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Old 04-15-2007, 08:32 PM   #1
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Expiration date

I have some homemade canned stewed tomatos. The date on the jar is 2002. The lids are intact (no bulging) and the color looks fine. Are they still good to eat?


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Old 04-15-2007, 08:42 PM   #2
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"Homemade" canned goods? That's an interesting question.

When it comes to commercially canned foods, a number of factors should be considered. For example, where was the food stored? Was it in a cool, dark place? Or was it subjected to temperature/humidity fluctuations?

Commercially canned foods should be used, in most cases, within 24 months from the "use by" date.

Having said that, I would hesitate to use your canned tomatoes.

With any luck, MichaelinFTW will weigh in on this subject. In that case, I defer to Michael...

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Old 04-15-2007, 08:49 PM   #3
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I do believe homemade canned goods have a 12-month shelf life from everything that I have read. Someone may come along with a better informed answer. 2002, in my book, should go in the trash.

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Old 04-15-2007, 09:23 PM   #4
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Home "canned' tomaotes in Quart or pint jars is what I think you are talking about obviously as you say you can see the color is still within normal limits.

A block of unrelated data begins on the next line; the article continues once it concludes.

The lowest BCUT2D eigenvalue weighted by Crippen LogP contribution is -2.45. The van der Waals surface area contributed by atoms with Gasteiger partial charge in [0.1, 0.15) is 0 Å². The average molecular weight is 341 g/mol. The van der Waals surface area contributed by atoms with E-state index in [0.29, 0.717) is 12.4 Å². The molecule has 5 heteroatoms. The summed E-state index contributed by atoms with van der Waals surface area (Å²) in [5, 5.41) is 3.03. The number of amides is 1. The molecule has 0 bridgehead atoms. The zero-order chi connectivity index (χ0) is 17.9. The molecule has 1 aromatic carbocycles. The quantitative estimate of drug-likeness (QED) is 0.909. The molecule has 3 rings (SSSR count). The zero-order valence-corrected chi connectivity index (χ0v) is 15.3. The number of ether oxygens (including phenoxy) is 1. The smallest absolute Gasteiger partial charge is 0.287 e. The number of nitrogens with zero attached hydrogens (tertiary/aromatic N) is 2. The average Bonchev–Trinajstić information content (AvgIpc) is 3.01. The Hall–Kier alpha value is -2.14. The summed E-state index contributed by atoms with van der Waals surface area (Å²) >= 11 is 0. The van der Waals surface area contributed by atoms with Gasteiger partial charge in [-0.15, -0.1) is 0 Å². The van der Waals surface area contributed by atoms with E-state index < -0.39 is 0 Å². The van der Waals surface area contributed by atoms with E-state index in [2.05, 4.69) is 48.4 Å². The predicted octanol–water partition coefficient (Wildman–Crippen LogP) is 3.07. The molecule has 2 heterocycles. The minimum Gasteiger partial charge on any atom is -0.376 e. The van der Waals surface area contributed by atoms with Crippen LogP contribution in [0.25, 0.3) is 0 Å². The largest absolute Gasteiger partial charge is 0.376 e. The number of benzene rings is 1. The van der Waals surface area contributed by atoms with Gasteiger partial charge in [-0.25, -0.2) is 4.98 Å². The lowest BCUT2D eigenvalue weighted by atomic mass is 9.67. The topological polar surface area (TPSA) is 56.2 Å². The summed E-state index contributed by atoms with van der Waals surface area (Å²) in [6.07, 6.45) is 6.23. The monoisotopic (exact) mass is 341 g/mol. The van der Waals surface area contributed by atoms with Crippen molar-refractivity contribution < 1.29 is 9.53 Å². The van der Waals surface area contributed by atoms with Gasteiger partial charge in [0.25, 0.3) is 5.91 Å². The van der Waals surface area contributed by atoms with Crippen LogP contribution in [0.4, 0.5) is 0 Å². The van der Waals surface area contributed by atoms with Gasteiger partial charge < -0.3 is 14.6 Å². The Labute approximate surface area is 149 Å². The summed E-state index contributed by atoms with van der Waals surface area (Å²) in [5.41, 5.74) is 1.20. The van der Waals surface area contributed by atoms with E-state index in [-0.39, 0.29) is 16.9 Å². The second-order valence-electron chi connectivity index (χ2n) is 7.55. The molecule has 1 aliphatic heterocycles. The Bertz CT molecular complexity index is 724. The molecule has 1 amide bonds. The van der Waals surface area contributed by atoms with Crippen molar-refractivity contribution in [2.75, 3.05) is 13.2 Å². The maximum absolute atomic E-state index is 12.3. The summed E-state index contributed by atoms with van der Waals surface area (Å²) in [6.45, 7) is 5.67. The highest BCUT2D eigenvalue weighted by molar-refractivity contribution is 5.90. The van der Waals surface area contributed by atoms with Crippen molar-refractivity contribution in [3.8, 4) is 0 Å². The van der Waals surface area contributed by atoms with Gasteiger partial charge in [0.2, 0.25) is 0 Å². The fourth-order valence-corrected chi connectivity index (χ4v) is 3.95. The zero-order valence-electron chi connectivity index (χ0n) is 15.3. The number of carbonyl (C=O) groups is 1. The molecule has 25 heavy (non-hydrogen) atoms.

A 2002 date indicates to me the tomatoes were processed that year making them essentially 5 years old this "canning season" Since the seal is still intact on the jars the tomatoes are probably not "spoiled" due to acid content, and salt added during processing. So you are left with (low) "quality" issues due to them being in the jars for this length of time and your own personal decision to use them or not. Could you use them in soups/stews etc without harm? Maybe so. I have personally used 3 year old tomatoes with no ill effects. Should you use them? Probably not! 5 years is pushing the envelope a bit. You will notice that the seeds will be black. I don't know what the Home Canning Police say about this subject so you may want to check with them. If in doubt...throw them out. Hope this helps!
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Old 04-16-2007, 07:29 PM   #5
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Well, the Food Police (USDA - and their National Center for Home Food Preservation website) currently say 1-year. If properly canned (that includes the entire process starting from washing the tomatoes to processing in the water bath/pressure canner) and stored in a temperature stable cool (about 40ºF), dry, dark place you could extend this up to 18-24 months - although this is going back to some Extension Service literature from 5-10 years ago.

Not only is bacteria a problem - the quality of the food (texture, color, flavor and nutrition ... especially vitamins) suffers greatly after a year.

I hate to throw away food ... and it's even harder when it is something I've canned because I'm not just throwing away food, I'm also throwing away time and effort. However, in the case of something canned in the 2002 season, I think I would toss it out.

As Katie noted - commercially canned food has a longer shelf life than home canned foods due to differences in processing.
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